I continue the series of reviews of some of the most thrilling documentaries on food-related topics. Today’s hero, as I have hinted in my previous post, is a documentary on the subject of genetic modification and controversies surrounding it, called “The World According to Monsanto”. It is an almost two-hour movie which touches upon the most pressing issues around genetic engineering and which will leave you with a sound understanding of how the whole GM story has been unfolding during the last couple of decades, what the most popular transgenic products on the current market are, how they are produced, used and what implications may have, as well as what strategies the biotech business makes use of to literally spread the seeds of genetic modification throughout the world.
A discussion of round up – the world’s leading herbicide produced by Monsanto since 1974 – opens up the movie. From there, it takes us to a journey through the history of Monsanto as it has been developing from a chemical company founded in the early 20th century to its present-day carefully built and sustained image of an innovative agricultural corporation and a biotechnology leader working towards improving farming methods and practices while reducing humanity’s ecological footprint. The real story behind Monsanto is revealed through an account of its most inglorious products – Agent Orange, aspartame, Bovine Growth Hormone, PCBs. The movie focuses specifically on the controversy behind PCBs – chemically created oils used as lubricants up to the 1980s when they were finally banned after being proved to be one of the most powerful environmental pollutants, highly toxic and carcinogenic substances. We are taken to Anniston, Alabama to meet some of the people on whose life uncontrolled production of PCBs has taken the most dramatic toll.
The narrative goes on to reveal some of the tactics and strategies used by the biotech business to promote the production and use of GM products, such as bribery, lobbying, revolving doors – these political contrivances look innocent in front of some other tools biotech leaders do not shun, such as false advertising (of which the company was accused twice and was consequently forced to remove the “biodegradable” claim from some of its products) and, most importantly, falsification of scientific studies. The documentary details how in 1978 Monsanto, faced with lawsuits on behalf of the veterans of the Vietnam War (who were among 3 million people poisoned by Agent Orange – highly toxic defoliant developed by the company), funded two research investigations into the health effects of the dioxin – Agent Orange’s key ingredient. The chemical was not found to be carcinogenic which resulted in the denial of benefits to the Vietnam War veterans. However, suspicions persist that the results of the study were manipulated and falsified, although the research was never open to any reviews.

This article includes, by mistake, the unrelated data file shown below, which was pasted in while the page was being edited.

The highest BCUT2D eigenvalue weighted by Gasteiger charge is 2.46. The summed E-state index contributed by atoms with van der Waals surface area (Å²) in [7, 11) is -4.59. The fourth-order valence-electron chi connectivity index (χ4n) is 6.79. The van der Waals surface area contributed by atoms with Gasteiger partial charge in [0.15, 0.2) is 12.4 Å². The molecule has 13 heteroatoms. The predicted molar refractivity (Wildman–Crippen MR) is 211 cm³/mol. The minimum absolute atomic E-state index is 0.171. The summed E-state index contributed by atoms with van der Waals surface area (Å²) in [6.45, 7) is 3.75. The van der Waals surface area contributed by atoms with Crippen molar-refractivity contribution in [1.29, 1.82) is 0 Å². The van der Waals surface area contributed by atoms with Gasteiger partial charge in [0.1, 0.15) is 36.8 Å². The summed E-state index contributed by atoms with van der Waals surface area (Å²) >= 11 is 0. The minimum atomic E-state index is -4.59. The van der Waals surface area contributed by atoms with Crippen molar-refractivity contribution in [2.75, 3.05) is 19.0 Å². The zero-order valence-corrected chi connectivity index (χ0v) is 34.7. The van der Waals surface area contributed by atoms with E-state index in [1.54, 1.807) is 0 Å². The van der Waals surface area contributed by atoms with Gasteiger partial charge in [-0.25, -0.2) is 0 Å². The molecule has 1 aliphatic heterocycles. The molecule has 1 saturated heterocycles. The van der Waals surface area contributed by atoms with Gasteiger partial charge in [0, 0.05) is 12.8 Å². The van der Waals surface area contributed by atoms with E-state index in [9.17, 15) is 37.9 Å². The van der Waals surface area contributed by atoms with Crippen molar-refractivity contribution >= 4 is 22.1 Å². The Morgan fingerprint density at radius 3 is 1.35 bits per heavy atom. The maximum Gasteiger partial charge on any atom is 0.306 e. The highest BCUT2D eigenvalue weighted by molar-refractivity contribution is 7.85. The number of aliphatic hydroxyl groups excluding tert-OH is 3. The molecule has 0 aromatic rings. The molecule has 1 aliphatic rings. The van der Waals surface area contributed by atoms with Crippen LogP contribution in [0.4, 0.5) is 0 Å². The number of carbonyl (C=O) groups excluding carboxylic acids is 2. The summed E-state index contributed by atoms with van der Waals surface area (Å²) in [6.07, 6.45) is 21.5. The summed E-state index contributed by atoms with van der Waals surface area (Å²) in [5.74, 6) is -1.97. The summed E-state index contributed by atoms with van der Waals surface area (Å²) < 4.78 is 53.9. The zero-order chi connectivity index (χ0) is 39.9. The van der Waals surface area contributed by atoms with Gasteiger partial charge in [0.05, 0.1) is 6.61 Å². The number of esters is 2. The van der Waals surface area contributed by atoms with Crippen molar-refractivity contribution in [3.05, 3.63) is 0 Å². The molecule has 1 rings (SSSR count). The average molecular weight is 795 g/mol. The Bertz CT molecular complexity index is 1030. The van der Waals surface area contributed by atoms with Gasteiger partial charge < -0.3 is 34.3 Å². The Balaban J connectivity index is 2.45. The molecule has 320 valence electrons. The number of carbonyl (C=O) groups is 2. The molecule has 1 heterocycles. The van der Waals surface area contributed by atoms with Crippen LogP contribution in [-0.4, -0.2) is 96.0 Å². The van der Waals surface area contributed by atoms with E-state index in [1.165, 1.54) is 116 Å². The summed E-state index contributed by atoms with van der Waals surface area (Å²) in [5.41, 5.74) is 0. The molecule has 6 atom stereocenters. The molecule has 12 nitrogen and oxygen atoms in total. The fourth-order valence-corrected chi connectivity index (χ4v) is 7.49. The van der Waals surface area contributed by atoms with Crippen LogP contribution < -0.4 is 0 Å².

The story continues to unfold in the developing countries where genetic modification has already firmly established its presence and to a large extent determines the conditions of food production. In contradiction to Monsanto-imposed view of biotechnology as an agricultural boon promising to deliver higher quality and better yielding crops and feed the hungry throughout the world, we hear first-hand stories from small farmers sharing their experience of growing GM crops. First, Indian cotton growers talk about the implications of Monsanto’s domination over the cotton seed market which is argued to have fuelled the epidemic of farmers’ suicides in India. Vandana Shiva, Alternative Nobel Prize laureate and a relentless fighter for the preservation of traditional agriculture, shares her view on the genetic modification as the second Green Revolution and its hidden goals. Her book, eloquently titled “Seeds of Suicides”, encapsulates the GM-driven tragedy of Indian farming. We are then transported to Mexico, yet another victim of the forceful spread of transgenic crops. Here we learn the story of uncontrollable cross-contamination and an ever-growing threat of subversion of traditional Mexican corn by genetically modified varieties.
Thus, starting from the American Midwest, where Monsanto was founded more than a century ago, through to India and South America, the documentary provides a comprehensive overview of how transgenic crops managed to establish their dominance in some of the world’s biggest agricultural regions and what threats it poses upon the future of global food production.
While the movie undoubtedly leaves a deep impression, it has also motivated me to learn an alternative point of view which, I am sure, exists on the issue of genetic modification, its dangers as well as its benefits. Since I am always somewhat cautious of taking one-sided views, I will embark on a journey of GM truth-seeking in an attempt to acknowledge both sides of the argument. Will report back.
Direct link to the documentary http://www.youtube.com/watch?v=6nNFmzAOtJI